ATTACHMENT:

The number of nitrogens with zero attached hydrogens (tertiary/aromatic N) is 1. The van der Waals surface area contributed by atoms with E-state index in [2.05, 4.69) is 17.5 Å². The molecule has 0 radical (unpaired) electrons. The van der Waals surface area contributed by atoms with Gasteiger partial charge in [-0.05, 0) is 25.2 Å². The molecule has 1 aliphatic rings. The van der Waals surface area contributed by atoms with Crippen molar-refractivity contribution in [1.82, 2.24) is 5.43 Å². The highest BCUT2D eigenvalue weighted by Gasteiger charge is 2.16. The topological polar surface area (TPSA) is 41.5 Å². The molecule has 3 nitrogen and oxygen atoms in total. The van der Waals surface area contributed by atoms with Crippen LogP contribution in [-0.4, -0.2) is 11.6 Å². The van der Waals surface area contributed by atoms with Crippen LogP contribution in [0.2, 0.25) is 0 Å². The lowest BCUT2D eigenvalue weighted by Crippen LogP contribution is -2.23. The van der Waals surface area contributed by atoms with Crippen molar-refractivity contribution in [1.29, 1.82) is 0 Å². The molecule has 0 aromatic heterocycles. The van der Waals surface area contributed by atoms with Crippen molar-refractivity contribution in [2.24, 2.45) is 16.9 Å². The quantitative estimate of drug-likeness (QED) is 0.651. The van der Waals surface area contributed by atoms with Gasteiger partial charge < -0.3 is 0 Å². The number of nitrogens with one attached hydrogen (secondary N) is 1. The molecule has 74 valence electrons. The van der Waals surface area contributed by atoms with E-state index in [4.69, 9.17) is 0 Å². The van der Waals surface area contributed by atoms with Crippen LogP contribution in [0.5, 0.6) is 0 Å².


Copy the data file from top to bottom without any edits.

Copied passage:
The number of nitrogens with zero attached hydrogens (tertiary/aromatic N) is 1. The van der Waals surface area contributed by atoms with E-state index in [2.05, 4.69) is 17.5 Å². The molecule has 0 radical (unpaired) electrons. The van der Waals surface area contributed by atoms with Gasteiger partial charge in [-0.05, 0) is 25.2 Å². The molecule has 1 aliphatic rings. The van der Waals surface area contributed by atoms with Crippen molar-refractivity contribution in [1.82, 2.24) is 5.43 Å². The highest BCUT2D eigenvalue weighted by Gasteiger charge is 2.16. The topological polar surface area (TPSA) is 41.5 Å². The molecule has 3 nitrogen and oxygen atoms in total. The van der Waals surface area contributed by atoms with Crippen LogP contribution in [-0.4, -0.2) is 11.6 Å². The van der Waals surface area contributed by atoms with Crippen LogP contribution in [0.2, 0.25) is 0 Å². The lowest BCUT2D eigenvalue weighted by Crippen LogP contribution is -2.23. The van der Waals surface area contributed by atoms with Crippen molar-refractivity contribution in [1.29, 1.82) is 0 Å². The molecule has 0 aromatic heterocycles. The van der Waals surface area contributed by atoms with Crippen molar-refractivity contribution in [2.24, 2.45) is 16.9 Å². The quantitative estimate of drug-likeness (QED) is 0.651. The van der Waals surface area contributed by atoms with Gasteiger partial charge < -0.3 is 0 Å². The number of nitrogens with one attached hydrogen (secondary N) is 1. The molecule has 74 valence electrons. The van der Waals surface area contributed by atoms with E-state index in [4.69, 9.17) is 0 Å². The van der Waals surface area contributed by atoms with Crippen LogP contribution in [0.5, 0.6) is 0 Å².